It’s an unfortunate truth—if there are writing contests, there will be people who do not win them and most of the time those people will be you and me.
The American Christian Fiction Writer’s First Impressions contest recently announced 2012 winners—out of almost 600 entries, five people won (one in each genre category). The organization’s Genesis contest had 438 entries this year and will announce nine winners in September.
So know going into it that, when it comes to writing contests, the odds are against you winning. Does that mean you shouldn’t enter? Not at all! But what it does mean is you need to enter contests for the right reason—getting that invaluable feedback. If you win, great! In fact, stupendous! But if you don’t, what can you learn from your contest scores?
If you were one of the 595 or so who didn’t win First Impressions—or if you find yourself among the 429 who don’t win in the Genesis contest—give yourself a half hour to mourn, but remember, putting your work out there for review in any contest is brave.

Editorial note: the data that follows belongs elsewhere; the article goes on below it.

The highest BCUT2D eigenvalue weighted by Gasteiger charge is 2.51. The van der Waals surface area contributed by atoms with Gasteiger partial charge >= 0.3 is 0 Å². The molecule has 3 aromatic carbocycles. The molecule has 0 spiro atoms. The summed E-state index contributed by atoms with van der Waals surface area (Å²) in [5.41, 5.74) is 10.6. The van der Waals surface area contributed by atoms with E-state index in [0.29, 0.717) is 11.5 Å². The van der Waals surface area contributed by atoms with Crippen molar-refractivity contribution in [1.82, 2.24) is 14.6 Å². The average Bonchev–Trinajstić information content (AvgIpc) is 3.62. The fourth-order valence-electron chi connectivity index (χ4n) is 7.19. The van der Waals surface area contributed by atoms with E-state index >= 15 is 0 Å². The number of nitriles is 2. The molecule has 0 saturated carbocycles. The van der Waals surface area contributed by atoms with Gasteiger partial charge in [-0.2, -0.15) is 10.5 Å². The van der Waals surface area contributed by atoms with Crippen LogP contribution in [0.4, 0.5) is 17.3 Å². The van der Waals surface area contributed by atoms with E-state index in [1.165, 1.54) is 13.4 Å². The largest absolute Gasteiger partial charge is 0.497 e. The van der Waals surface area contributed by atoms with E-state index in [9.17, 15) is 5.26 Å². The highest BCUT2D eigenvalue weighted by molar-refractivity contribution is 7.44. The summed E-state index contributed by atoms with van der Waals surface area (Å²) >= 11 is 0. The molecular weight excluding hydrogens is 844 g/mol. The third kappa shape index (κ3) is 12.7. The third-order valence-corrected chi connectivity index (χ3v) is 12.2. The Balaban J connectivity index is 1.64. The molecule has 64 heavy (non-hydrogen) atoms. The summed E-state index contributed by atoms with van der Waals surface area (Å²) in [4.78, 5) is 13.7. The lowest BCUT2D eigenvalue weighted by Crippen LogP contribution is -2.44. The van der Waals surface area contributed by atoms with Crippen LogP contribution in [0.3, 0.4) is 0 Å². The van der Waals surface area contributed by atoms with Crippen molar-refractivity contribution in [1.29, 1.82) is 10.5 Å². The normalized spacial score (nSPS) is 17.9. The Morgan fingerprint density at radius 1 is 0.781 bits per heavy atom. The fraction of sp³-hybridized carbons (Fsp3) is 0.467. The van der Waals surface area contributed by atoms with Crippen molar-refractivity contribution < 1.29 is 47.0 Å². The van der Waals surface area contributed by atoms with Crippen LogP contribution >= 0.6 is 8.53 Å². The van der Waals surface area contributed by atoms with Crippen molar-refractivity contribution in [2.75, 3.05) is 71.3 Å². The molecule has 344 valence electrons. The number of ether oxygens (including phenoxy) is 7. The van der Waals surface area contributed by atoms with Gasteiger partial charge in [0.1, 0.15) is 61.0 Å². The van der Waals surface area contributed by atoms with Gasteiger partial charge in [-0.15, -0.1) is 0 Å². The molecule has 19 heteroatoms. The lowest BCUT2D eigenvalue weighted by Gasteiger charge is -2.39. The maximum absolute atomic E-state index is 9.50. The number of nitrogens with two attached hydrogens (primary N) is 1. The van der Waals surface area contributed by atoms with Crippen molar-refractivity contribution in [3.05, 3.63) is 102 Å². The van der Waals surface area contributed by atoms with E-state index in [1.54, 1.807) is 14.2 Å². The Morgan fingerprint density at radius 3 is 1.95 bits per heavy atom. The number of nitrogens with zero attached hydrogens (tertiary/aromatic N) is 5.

Here’s the truth: Even if you don’t win the certificate, you are not a loser. You still win!
Obedience pays off
It’s true. In a real sense, you win—regardless of what writing contest you enter. You took a critical step—you submitted your writing for review. You poured out the story God laid on your heart and invited experts to judge it. You were obedient.
But you also won because you will receive your judging score sheet with those invaluable comments from publishing professionals on the details of writing, such as Characterization, Plot, Conflict, Dialogue, Setting, Mechanics, and Overall Writing Quality.
If you apply the suggestions you receive to your manuscript, you could be a finalist—or even a winner (again)—next year.
Male winnner image courtesy of imagerymajestic; Female winner image courtesy David Castillo Dominici/ FreeDigitalPhotos.net
Michael Ehret loves to play with words and as editor of the ACFW Journal, he is enjoying his playground. He also plays with words as a freelance editor at WritingOnTheFineLine.com, where he often takes a writer Into The Edit, pulling back the veil on the editing process. He has edited several nonfiction books, played with words as a corporate communicator, and reported for The Indianapolis Star.